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You CAN be sad or struggling & still grateful?

We all know that gratitude is extremely important.  We hear these suggestions all the time; make a gratitude list, appreciate the small thing, and live in grateful heart.  I absolutely and whole heartedly agree with this and work to practice and maintain this lifestyle. That being said, being grateful all the time can get tricky.  Sometimes the […]

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We all know that gratitude is extremely important.  We hear these suggestions all the time; make a gratitude list, appreciate the small thing, and live in grateful heart.  I absolutely and whole heartedly agree with this and work to practice and maintain this lifestyle.

That being said, being grateful all the time can get tricky.  Sometimes the ‘pressure’ to be grateful and appreciative can be overwhelming, especially when we are struggling to ‘get there’ during a difficult or ‘negative’ life event.

I certainly have felt overwhelmed and even guilty for not always being grateful for my amazing life when I am struggling with personal, work, or physical obstacles.  Recently, struggling with a personal and emotional issue, I felt my anxiety spiraling and was quite frankly feeling awful. 

I did have the foresight to call a friend and was relieved when he answered the phone.  Although my friend is a psychotherapist and an addiction recovery expert, my call to him was as a friend, not for professional therapy.  He is hilarious, spontaneous, and he always makes me laugh.  I can always count on him to brighten my day.

As I sat on the balcony on my home, overlooking the marina, I shared with him what I was feeling, the pain, anger, and disappointment.  I even shared in the moment that I feel that I ‘should’ be more grateful for all the gifts and accomplishments I have in my life.

He offered an incredibly profound idea when he said, “You know it’s O.K. to feel both sad and grateful at the same time.  It doesn’t mean you don’t appreciate what you have, it just means you are processing what’s going on in the moment for your heart and your life.” 

His comment made me pause, all I could say in response was “wow and thank you.”

It got me thinking about how I’ve always felt like I couldn’t be honest about my feelings because I didn’t want to seem like I was ’negative’ or complaining?  As a result, I keep stuff my feelings and keep them to myself.  I judge and criticize myself for being human, for having feelings, for getting rattled or upset. 

However, this revelation does NOT allow me to get stuck in the junk or succumb to a complaining or victim mindset. 

It does give me permission to feel what I need to feel, process what needs processing and feel all the feels. I was also encouraged to set a timer and allow myself to be sad and cry it out, within the allotted time span.  If I am feeling really angry and rageful then I throw and punch pillows to work out the feelings.  When the timer goes off, I move onto a new positive and productive activity.  This provides a structure, allowing you to feel and be whatever is necessary without getting consumed.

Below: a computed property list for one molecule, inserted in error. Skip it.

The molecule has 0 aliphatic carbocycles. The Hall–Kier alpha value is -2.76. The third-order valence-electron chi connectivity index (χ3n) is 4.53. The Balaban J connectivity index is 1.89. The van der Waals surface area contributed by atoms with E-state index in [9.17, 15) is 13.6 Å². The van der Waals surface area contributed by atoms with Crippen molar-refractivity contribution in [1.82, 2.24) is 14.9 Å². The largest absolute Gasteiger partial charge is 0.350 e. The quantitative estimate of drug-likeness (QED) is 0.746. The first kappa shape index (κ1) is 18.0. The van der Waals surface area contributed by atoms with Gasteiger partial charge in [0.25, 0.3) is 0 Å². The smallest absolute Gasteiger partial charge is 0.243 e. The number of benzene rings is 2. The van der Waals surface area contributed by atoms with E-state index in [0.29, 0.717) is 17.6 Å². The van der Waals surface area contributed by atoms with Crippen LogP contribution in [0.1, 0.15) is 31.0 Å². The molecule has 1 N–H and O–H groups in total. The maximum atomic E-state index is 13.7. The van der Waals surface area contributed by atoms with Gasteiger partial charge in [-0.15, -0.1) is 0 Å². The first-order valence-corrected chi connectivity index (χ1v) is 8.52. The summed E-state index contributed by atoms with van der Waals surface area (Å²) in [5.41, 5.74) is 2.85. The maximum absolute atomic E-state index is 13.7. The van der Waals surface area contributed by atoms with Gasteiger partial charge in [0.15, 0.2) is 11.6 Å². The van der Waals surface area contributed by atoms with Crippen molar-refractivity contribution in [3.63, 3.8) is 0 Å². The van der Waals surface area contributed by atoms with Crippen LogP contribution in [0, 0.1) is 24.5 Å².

Having these tools in place helps me get through challenging emotions. As someone who is mildly OCD, I tend to get caught up on something and hold on tight.  Intellectually I know this behavior is not healthy but emotionally I cannot let go.  Call it fear, frustration or just a bad habit.

These are the three things I do for myself to help me move into a better head space when the feelings are hard-

  • Stay off social media.  Nothing makes me feel crazier or feeds the vicious cycle of ‘compare and despair’ than scrolling.  It is also a complete waste of time.
  • Call a friend.  Yes call, not text.  This is effective on many levels.  Calling to check in on someone else is a great way to get out of our own crap.  Especially in this Covid culture, when we are isolated, it is easy to get stuck in our own realities.  Actually, speaking to another human on the phone can dramatically lighten the mood and be beneficial for both people.
  • Get busy. Take a walk, dance around the house, clean, do dishes, and laundry.  Do whatever it takes to physically get yourself out of your head.

The point is to allow the feeling and move on.

My life reflects me.  Every person and situation are a mirror of what I need to see about my life.  Reflecting in this way prevents the victim of circumstance or blame mentality.

It is important not to judge yourself for feeling sad, lonely, hurt, or frustrated. It is perfectly O.K. and even normal to have these feelings.  It does not mean you aren’t grateful it just means you are processing stuff that needs to be processed.  They are only feelings and they will pass.

Gratitude is the key to a happy and fulfilled life.  Moving through difficult circumstances and emotions in a way that creates value from the obstacle is also important.  In this way gratitude and challenges are mutually inclusive. 

Take it easy on yourself and in the end remember you are WINNING!

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